Writing a Tribute

November 27, 2012

In one of my favorite books Bird by Bird, Anne Lamotte offers a challenge in the last chapter. She talks about writing not for the sake of ever getting discovered or published, but to show a friend how she is appreciated, to celebrate grandpa’s 90th birthday, to console a grieving neighbor. Words are always powerful, even if they are never famous words.

Writing can be a great gift, not only in your own personal life, but in how you use your words for others. I don’t always have the money for a thoughtful gift, but when I don’t have money, I use words. I write a note for a birthday or a Christmas gift. Most of the time I write a note to my husband for our anniversary, too.

In our current culture, we don’t always take the time to tell others how important they are, and sometimes it’s hard to do that face-to-face without feeling uncomfortable or getting weepy. A tribute provides a way to express your thoughts in a way that is just as intimate.

So, how should you write a tribute?

1. Make it specific: Provide a tangible reason for honoring your recipient. Think of a specific story to capture the beauty of your loved one.

2. Avoid the cliche: Don’t say things like, “You’ve always been there for me” or “You’ve always had my back.” Yes, we all know what it means. So, you don’t need to repeat it. Refer back to #1 and come up with something original, specific.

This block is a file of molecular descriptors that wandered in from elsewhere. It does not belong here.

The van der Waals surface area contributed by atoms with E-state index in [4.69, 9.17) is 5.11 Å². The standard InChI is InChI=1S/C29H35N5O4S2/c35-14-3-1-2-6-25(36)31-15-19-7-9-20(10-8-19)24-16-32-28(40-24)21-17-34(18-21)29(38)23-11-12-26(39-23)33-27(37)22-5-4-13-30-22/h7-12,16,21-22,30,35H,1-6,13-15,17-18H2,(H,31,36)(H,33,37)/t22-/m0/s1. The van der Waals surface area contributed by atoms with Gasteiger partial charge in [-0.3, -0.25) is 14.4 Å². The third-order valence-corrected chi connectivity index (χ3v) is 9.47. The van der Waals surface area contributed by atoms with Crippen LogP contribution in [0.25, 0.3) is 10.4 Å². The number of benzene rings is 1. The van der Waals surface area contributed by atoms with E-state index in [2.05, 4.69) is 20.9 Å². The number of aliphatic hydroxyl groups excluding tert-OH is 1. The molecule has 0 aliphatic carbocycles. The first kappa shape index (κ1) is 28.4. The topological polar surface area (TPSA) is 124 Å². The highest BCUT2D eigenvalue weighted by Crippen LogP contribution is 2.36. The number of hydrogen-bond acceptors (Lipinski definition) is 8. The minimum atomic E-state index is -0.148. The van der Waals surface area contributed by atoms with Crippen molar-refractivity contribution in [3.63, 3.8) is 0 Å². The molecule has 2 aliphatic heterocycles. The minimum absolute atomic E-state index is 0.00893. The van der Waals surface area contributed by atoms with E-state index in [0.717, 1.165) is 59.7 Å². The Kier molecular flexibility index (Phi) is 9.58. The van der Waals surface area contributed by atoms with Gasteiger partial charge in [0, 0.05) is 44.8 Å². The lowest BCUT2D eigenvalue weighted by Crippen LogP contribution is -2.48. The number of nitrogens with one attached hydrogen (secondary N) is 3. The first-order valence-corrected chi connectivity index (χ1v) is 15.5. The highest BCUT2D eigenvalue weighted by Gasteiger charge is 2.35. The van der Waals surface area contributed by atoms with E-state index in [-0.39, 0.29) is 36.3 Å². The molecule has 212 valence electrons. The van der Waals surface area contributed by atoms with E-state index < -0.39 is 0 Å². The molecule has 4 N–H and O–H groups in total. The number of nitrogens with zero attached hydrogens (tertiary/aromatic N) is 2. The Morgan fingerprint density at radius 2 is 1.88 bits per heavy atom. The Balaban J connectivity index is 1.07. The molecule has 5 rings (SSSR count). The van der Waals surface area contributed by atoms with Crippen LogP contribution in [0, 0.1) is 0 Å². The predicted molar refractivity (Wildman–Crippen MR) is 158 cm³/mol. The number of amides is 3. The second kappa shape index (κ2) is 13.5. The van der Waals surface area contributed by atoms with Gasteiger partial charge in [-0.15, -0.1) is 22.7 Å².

3. Make it genuine: Use your own voice. If you aren’t a sappy and sentimental person by nature, don’t write that way. If you aren’t a great joke teller, don’t open with your best one-liner. Make your tribute honest and real.

4. Don’t wait for a special occasion to give someone a tribute:┬áIf you want to offer someone praise through words, don’t wait to write it for a birthday, anniversary, holiday, or a funeral. If you have words to give, give those words freely with love and consideration.

About five years ago, my cousins and I wrote a tribute for my grandmother’s funeral. Each of us wrote something about Mama Lill, and each of us added a unique spin. In general, we all talked about her cooking, her patriotism, her love of family. One cousin did a top ten list, my brothers told stories. I wrote an extended metaphor about how life was like Mama Lill’s kitchen (*cough* English major). We also spoke the truth. You see, my grandmother could be incredibly blunt, plus she excelled at guilt trips. She could hint that you needed to lose weight and then in the same breath question why you hated her cooking when you put down the second piece of pie. Trust me, she had a gift.

At her funeral, all of the grandkids wrote something that reflected her personality without glossing over her … frankness. We all loved her dearly, and none of us spent any time covering up her faults. Instead, we embraced her unique spirit and outlook on life. Her funeral was a great send off.

Paint the picture of the person you know – with flaws and all. Find the good within and share it. Use your creativity in every day moments.

Kelly Wiggains

Posts Facebook Google+

Kelly Wiggains, a high school English teacher turned homeschooling mom, likes to surround herself with good literature, beautiful things, and big ideas, and she wants her home to reflect those things, too. Here at KellyWiggains.com she talks about everything From Literature to Living.
BundleoftheWeek.com, 5 eBooks for $7.40!

One response to Writing a Tribute

  1. I love the picture. Priceless. The grandchildren made your grandmother’s funeral so special. It helped make it a time of celebration for all of your family. I loved getting to know her through all of you.